What We Watch
The thrice-daily servings of Matlock? The quadruple bill of Everybody Loves Raymond? The five broadcasts of King of the Hill? How about those ubiquitous reruns of Law & Order? Nope, nay, nosirree and not even close.
Would you believe that last Friday (December 8th), That '70s Show broadcast no fewer than ten times (twice on Channel 11 and eight times on FX)?
And the runner-up? A "real" show from the '70s, The Jeffersons, which moved on up seven times.
Why should I care? Because we're a nation of television addicts. If we're going to take in an average of 4 hours and 32 minutes in front of the tube, shouldn't we know what we're ingesting?
Also, I was curious: Did the recent Michael Richards flap have any impact on FOX2's twelve weekly airings of Seinfeld? The answer is no, says station manager Spencer Koch. So popular is the show, FOX2 recently re-upped its contract to carry Seinfeld for another five years.
I got to wondering:
Is it possible to watch Seinfeld 24 hours a day? Using the Charter Channel Guide as my compass, I discovered that, sadly (at least for this critic), the half-hour comedy only airs two hours a day (twice on FOX2 and another two airings on TBS). Perhaps it's just the show's dozen years in syndication ("legs", Koch calls it) that makes it seem like an episode of Seinfeld is never further than a click away.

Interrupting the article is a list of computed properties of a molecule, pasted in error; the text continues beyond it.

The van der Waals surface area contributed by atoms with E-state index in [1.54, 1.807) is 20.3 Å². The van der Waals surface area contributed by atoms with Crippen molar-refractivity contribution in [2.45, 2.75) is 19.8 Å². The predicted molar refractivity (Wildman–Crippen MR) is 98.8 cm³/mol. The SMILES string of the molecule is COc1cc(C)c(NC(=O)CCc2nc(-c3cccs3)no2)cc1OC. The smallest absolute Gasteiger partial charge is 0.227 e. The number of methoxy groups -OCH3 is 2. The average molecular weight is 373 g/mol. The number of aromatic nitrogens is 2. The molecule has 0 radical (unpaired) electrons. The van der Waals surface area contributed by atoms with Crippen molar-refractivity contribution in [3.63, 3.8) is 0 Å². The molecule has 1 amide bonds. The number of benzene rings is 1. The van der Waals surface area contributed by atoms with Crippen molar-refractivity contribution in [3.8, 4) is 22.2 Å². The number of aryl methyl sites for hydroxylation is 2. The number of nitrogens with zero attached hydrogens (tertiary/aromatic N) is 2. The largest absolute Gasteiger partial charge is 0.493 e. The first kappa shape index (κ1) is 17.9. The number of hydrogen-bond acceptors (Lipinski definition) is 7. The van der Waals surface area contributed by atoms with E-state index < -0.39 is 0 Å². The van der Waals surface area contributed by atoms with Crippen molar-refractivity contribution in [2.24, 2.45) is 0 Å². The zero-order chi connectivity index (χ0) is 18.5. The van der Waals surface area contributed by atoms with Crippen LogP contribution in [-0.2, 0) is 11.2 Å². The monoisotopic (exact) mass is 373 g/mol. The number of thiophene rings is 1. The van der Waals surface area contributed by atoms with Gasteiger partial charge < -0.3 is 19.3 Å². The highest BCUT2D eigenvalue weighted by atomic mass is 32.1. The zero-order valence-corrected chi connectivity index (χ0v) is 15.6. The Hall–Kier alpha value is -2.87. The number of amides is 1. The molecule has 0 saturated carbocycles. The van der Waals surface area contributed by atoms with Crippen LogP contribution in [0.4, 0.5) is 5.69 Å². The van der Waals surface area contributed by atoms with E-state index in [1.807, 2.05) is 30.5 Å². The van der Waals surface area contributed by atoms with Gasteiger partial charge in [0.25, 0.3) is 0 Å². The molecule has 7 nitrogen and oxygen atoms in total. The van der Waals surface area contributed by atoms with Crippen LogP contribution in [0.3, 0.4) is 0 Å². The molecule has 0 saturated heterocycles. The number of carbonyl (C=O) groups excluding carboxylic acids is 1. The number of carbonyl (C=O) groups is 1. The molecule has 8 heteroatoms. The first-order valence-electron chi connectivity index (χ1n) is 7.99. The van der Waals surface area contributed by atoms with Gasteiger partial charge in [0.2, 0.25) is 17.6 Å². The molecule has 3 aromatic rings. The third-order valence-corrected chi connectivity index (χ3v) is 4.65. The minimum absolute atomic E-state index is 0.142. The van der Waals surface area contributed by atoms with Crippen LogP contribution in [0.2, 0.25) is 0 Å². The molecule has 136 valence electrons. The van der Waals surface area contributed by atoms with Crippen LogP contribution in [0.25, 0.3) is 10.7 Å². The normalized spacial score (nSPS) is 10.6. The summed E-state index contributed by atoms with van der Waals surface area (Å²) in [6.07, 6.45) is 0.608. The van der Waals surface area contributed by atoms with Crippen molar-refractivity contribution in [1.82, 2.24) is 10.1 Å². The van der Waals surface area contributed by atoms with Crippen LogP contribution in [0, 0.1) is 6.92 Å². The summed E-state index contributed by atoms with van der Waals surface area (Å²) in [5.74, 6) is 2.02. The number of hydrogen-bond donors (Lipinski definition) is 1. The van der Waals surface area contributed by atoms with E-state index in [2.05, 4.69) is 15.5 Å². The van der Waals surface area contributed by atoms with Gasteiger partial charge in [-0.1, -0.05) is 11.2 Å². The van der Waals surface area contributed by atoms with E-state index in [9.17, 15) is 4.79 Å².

Earlier this month, the New Yorker identified a condition called "Law & Order Disorder," whose sufferers believe the crime drama is on every channel at all hours of the day. Clearly this is a delusion; Law & Order appears just twice a day in St. Louis (though its spin-offs, Law & Order: Criminal Intent and -Special Victims Unit get their own few airings each day as well).
Speaking of medical conditions, one wonders what type of mental state you'd be in if you watched all seven daily episodes of Dharma & Greg, or for that matter King of Queens? Were these shows funny once? What makes television programmers think they'll improve ad nauseam?
Below is a list of the most often-aired shows on the St. Louis television dial. You can draw your own conclusions as to which -- if any -- merit multiple viewing. (You'll note that while That '70s Show has the highest number of airings, it falls short in overall broadcast time. The winner of that category? Walker, Texas Ranger with six hour-long shows. Oh yeah! Mess with Chuck Norris and you get drop-kicked!)